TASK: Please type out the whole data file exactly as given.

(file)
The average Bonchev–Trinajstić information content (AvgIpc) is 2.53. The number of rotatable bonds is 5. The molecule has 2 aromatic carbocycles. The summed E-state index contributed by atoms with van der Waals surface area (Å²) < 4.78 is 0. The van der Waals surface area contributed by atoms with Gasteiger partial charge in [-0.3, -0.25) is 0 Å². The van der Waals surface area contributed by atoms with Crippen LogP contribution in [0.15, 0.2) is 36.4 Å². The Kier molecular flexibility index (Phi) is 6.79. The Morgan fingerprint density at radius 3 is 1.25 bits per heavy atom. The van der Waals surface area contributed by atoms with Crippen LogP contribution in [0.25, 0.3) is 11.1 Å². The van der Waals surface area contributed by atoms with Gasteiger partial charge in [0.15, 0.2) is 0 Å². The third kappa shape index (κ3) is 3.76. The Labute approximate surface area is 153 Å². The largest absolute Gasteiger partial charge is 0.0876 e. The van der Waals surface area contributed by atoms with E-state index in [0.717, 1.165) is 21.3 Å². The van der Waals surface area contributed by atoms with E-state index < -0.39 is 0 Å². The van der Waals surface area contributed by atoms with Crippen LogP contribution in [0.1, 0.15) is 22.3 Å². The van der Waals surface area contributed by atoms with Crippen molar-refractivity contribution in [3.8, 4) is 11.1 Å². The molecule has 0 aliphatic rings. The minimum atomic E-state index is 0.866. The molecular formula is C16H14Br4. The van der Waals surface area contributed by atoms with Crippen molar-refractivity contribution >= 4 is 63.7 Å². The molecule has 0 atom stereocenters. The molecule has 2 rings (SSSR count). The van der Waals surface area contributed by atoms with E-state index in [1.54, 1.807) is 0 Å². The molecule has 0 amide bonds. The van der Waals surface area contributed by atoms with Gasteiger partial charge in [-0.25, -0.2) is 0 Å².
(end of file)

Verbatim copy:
The average Bonchev–Trinajstić information content (AvgIpc) is 2.53. The number of rotatable bonds is 5. The molecule has 2 aromatic carbocycles. The summed E-state index contributed by atoms with van der Waals surface area (Å²) < 4.78 is 0. The van der Waals surface area contributed by atoms with Gasteiger partial charge in [-0.3, -0.25) is 0 Å². The van der Waals surface area contributed by atoms with Crippen LogP contribution in [0.15, 0.2) is 36.4 Å². The Kier molecular flexibility index (Phi) is 6.79. The Morgan fingerprint density at radius 3 is 1.25 bits per heavy atom. The van der Waals surface area contributed by atoms with Crippen LogP contribution in [0.25, 0.3) is 11.1 Å². The van der Waals surface area contributed by atoms with Gasteiger partial charge in [0.15, 0.2) is 0 Å². The third kappa shape index (κ3) is 3.76. The Labute approximate surface area is 153 Å². The largest absolute Gasteiger partial charge is 0.0876 e. The van der Waals surface area contributed by atoms with E-state index in [0.717, 1.165) is 21.3 Å². The van der Waals surface area contributed by atoms with E-state index < -0.39 is 0 Å². The van der Waals surface area contributed by atoms with Crippen LogP contribution in [0.1, 0.15) is 22.3 Å². The van der Waals surface area contributed by atoms with Crippen molar-refractivity contribution in [3.8, 4) is 11.1 Å². The molecule has 0 aliphatic rings. The minimum atomic E-state index is 0.866. The molecular formula is C16H14Br4. The van der Waals surface area contributed by atoms with Crippen molar-refractivity contribution >= 4 is 63.7 Å². The molecule has 0 atom stereocenters. The molecule has 2 rings (SSSR count). The van der Waals surface area contributed by atoms with E-state index in [1.54, 1.807) is 0 Å². The molecule has 0 amide bonds. The van der Waals surface area contributed by atoms with Gasteiger partial charge in [-0.25, -0.2) is 0 Å².